Same old song with Whitehead. Folks in Ward 8 are part of this city. When the downtown works, we all benefit. How? Less crime, more people in the core gainfully employed (25,000 employees and growing), less reliance on the downtown as the default position for all manner of social service agencies, rising property values to make it more economical to reuse heritage buildings, etc. etc. Most importantly, a city with a strong heart, makes for a vital and liveable city. So his people benefit both directly and indirectly when money is spent downtown. Whitehead is a classic denier. Don't feed him facts because they don't register with him.
TBF I am sorely tired of Whitehead's whining about spending money downtown.

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By C'mon Now (anonymous) | Posted December 10, 2014 at 22:09:54

Okay, Whitehead says some iffy things sometimes, but this time may not be one of them. And anyway, if you are trying to convince him Ryan, why post this negative stuff to embarass him? Not working. That's why urbanist agenda may not be advancing.

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By Jay Robb (anonymous) | Posted December 11, 2014 at 14:22:17 in reply to Comment 106900

Completely agree.

Name calling by an anonymous few does absolutely no favours for complete street advocates.

Not exactly a winning formula for winning friends and influencing others.

Maybe messengers and messaging need a reboot in 2015?

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By You C'mon Now (anonymous) | Posted December 11, 2014 at 11:50:47 in reply to Comment 106900

If Whitehead is embarrassed by people knowing what he said then maybe he should of thought first before saying it. You'd have to be totally ignorant or deliberately blind to not see why it sucks to be a pedestrian on King. This is the same guy who said downtown is not a neighborhood.

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By C'mon Now (anonymous) | Posted December 10, 2014 at 22:35:37 in reply to Comment 106900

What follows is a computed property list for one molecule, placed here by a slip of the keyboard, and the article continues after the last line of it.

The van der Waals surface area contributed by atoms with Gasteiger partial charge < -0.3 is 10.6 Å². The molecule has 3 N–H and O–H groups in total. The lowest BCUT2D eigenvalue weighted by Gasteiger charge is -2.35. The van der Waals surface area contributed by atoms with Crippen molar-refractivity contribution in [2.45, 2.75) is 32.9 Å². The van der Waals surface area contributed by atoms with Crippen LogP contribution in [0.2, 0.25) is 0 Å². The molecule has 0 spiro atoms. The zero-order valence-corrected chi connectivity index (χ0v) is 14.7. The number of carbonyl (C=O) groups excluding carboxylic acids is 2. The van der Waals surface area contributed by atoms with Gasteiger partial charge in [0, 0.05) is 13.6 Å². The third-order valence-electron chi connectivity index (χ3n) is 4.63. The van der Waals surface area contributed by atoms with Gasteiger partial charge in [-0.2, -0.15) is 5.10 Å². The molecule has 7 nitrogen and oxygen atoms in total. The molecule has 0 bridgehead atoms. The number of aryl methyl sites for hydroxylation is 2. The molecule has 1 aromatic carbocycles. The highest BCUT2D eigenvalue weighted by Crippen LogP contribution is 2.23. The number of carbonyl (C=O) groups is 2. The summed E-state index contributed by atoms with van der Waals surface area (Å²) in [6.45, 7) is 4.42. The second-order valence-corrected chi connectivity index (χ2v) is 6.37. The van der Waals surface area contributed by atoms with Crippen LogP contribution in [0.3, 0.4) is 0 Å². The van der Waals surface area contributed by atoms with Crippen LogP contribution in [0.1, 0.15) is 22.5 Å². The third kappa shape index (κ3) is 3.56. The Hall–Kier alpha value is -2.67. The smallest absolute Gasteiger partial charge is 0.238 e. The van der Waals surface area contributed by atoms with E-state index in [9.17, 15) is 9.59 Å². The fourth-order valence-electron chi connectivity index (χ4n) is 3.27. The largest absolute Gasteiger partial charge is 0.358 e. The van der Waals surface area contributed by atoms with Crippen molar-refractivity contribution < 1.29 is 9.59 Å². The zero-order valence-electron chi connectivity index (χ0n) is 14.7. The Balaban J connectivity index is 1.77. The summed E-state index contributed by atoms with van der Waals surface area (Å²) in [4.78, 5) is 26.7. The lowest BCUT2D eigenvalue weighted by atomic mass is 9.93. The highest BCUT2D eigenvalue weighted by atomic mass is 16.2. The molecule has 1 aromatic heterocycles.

Do you want support or revenge? If it's revenge, such as it is on a blog, then go ahead and ridicule. If it's support, try a different tactic. Just sayin'

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By AnjoMan (registered) | Posted December 11, 2014 at 10:26:16 in reply to Comment 106905

How is this 'revenge'? What else would you do in response but call for a different outcome?

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By holdup (anonymous) | Posted December 10, 2014 at 22:16:09 in reply to Comment 106900

Whethead embarrassed himself with those responses. We deserve better from our so called leaders.

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By what (anonymous) | Posted December 10, 2014 at 22:14:36 in reply to Comment 106900

Why? Because the egotistical cry babies on council can't take it when their nonsense is called out for what it is? That's why we don't get to see progress?

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By Steve (registered) | Posted December 10, 2014 at 22:22:34

Feel for Terry, he's never done anything but work in political roles because he has no skills.

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By PiersixBrawler (registered) | Posted December 10, 2014 at 23:18:39